Snowy begginings

21 Nov

I grew up with the snow, grew up tasting it, packing snowballs with it, sledding down it, making snow angels in it and tracking it through the house until it became watery pools on the wood floors. I suppose the first time I must have felt snow was as a baby, swaddled like a papoose in blankets, and as one of my parents transferred me from house to car, car to house, perhaps snowflakes fell and caught on my eyelashes, and I blinked them away in wonder. One can only imagine.

It wasn’t until I grew older that I realized snow is a formidable foe. It is something to be scraped off the car before it can be driven and shoveled off the driveway, and ice must be chipped away. Yet I learned temperature early. I knew if I did not tuck my mittens up into my coat sleeves that ice crystals would form on my slight little wrists and sting them. I knew that my cheeks burned if I stayed outside too long and that if I didn’t wear snow pants the weather would creep into my boots and sop my socks until I could not feel my toes. I knew early how to bundle, which bin held the best mittens and how many layers of underwear and pants would sufficiently protect. Such things one absorbs early in cities full with snow.

Today it seems sad some children never know the wonder of first snow falls. This is one of the great joys of my childhood. I remember standing at the window and seeing tiny white tufts begin pouring from the sky as if someone had overturned a bucket full with cotton. One of my siblings or mother would have called me to come look – “Snow!” – or if I had seen it first, I would have called them. There we would stand together at the window watching our world become blanketed by white. Whole minutes (which are long periods of time for children) we would stand there just looking, frozen in wonder. The snow blew around the windows and formed a frame on them, and as we watched, it also caught on the blades of grass and began building our play place layer by layer. Christmas, we then instinctively knew, must not be too far away. The house suddenly felt snuggly and cozy and the outside very strange and mysterious, something to be explored.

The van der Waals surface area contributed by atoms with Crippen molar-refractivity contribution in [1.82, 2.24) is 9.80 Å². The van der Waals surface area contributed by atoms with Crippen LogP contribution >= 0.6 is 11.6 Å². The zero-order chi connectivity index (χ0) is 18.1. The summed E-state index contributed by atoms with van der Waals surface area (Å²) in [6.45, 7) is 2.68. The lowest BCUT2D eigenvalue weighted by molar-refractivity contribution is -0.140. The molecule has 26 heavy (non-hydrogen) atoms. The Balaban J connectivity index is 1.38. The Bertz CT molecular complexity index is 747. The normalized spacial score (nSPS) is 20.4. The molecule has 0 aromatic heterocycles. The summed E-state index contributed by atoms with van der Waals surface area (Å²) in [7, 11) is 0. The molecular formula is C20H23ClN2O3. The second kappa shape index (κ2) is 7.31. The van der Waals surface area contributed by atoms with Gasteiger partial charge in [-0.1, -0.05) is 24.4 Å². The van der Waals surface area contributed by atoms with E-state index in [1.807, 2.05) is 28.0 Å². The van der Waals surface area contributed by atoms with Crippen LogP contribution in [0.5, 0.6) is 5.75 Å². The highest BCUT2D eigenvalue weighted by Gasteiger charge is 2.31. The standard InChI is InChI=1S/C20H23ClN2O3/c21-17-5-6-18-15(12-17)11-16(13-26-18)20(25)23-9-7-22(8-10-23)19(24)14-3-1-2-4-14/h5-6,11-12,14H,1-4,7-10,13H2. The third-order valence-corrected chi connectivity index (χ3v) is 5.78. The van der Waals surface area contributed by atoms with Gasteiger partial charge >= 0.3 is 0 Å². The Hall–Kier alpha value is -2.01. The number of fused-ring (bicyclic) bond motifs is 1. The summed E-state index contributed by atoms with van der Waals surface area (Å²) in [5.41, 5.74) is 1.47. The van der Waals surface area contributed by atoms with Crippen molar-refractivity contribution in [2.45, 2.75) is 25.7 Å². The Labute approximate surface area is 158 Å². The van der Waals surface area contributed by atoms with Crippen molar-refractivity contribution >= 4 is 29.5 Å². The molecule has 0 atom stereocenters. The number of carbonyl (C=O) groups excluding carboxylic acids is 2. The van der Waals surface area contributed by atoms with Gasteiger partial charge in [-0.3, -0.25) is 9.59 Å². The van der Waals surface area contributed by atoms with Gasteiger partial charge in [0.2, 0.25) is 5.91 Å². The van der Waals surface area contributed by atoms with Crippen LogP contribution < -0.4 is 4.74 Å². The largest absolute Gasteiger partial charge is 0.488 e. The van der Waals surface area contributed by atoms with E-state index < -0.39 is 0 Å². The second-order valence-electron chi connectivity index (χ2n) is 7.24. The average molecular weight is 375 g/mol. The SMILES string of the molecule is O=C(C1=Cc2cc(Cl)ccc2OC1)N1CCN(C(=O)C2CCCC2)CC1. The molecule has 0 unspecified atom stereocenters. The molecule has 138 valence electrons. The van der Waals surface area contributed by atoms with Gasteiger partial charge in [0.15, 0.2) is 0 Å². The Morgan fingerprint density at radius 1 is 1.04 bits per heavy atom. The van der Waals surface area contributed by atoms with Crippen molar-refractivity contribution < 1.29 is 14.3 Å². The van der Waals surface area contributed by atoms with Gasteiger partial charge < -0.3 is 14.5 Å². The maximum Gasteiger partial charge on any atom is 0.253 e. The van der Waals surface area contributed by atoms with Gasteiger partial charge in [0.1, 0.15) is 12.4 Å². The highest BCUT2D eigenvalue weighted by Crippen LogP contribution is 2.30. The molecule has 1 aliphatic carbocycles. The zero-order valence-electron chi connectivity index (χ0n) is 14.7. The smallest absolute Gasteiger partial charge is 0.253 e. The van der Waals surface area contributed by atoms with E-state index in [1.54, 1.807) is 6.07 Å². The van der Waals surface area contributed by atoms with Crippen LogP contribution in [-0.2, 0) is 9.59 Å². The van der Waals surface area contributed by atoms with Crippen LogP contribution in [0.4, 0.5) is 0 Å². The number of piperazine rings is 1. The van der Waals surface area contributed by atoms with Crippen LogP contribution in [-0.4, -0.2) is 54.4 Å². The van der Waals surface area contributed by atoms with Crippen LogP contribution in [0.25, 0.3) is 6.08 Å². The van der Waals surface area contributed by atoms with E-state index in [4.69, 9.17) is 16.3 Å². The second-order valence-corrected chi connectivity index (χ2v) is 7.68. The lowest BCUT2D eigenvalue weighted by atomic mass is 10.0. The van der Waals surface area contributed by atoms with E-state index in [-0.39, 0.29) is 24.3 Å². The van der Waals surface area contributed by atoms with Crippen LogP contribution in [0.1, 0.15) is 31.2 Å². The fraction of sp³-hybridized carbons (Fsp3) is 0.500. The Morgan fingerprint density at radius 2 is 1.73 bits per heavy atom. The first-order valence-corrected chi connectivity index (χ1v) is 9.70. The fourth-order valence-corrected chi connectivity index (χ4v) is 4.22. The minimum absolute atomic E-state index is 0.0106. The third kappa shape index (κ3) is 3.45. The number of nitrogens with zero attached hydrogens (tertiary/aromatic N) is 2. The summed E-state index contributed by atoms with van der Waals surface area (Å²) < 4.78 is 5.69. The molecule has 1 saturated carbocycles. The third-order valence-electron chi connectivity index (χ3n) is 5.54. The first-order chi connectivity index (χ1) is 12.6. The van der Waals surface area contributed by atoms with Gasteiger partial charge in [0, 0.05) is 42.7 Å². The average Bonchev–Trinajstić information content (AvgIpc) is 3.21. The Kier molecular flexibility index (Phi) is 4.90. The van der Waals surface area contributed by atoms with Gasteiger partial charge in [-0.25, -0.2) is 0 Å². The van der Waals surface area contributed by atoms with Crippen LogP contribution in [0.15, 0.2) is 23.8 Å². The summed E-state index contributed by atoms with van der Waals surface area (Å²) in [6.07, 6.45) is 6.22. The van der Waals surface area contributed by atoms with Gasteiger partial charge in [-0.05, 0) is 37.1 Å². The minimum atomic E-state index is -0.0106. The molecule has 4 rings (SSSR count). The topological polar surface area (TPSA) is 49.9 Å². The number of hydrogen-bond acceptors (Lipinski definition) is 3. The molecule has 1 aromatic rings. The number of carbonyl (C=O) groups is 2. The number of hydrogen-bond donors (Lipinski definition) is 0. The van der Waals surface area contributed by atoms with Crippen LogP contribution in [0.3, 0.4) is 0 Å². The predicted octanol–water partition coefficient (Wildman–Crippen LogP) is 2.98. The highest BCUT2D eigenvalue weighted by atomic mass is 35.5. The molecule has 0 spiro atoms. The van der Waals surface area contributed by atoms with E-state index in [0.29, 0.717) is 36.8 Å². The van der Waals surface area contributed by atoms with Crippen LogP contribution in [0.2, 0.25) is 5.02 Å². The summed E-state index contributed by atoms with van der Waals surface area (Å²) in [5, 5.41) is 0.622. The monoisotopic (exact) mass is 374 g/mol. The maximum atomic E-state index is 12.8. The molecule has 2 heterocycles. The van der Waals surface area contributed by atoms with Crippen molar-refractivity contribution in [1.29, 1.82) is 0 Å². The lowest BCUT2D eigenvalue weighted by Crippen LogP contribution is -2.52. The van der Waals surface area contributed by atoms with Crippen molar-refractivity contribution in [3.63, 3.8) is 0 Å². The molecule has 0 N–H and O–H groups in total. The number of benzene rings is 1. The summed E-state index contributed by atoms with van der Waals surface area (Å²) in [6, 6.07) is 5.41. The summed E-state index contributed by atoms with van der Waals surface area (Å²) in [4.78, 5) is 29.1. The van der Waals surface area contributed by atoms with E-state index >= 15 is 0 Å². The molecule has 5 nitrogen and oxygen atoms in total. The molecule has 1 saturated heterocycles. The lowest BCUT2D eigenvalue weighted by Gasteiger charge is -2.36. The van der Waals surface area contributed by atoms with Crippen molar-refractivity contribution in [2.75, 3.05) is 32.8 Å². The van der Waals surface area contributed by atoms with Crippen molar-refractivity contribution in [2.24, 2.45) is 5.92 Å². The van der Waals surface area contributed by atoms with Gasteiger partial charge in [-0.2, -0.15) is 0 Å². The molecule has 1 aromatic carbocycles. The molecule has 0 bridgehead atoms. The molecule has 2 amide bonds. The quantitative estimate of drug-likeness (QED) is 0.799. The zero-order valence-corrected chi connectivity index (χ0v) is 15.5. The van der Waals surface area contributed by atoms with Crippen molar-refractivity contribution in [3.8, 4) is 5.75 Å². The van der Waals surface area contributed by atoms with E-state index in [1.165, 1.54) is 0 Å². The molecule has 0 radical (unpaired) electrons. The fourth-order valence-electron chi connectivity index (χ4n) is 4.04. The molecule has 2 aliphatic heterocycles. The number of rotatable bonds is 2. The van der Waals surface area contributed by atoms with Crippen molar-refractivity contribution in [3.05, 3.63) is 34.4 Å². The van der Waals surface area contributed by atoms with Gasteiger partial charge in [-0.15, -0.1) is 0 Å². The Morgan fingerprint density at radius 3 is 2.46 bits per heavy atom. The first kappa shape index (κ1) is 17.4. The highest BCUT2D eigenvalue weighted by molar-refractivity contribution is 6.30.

I would have asked my brother or he asked me if I wanted to go outside and play in it. Of course we each wanted to. The winter wear came out in dusty puffs, pulled from dark, spidery closets, and we put everything on, always way too much for the first snow so that when we went out we felt like stale marshmallows. We waddled. As we put everything on, the mittens and scarves scattered themselves around the laundry room in mayhem. Something was always missing: a mitten, hat or boot. We would become desperate. Our play was threatened: “Where IS it?” But Mom would be helping us, and she always magically found the match. Often it was hiding somewhere obvious, like right on top of the basket, but we were too distracted by our excitement to have seen it.

When we finally left the house and the sliding glass door on the side of the house slid shut behind us, we would have first felt the silence coating this new world. It dangled delicately from the branches of bare trees. It blew in, around and between every snow flake. It drenched our dreams. The great whiteness absorbed all sound for the snow wasn’t yet even crunchy. It was just soft and soundless like what a baby must know in the womb. This was the world we entered, or rather, jumped breathlessly into.

 

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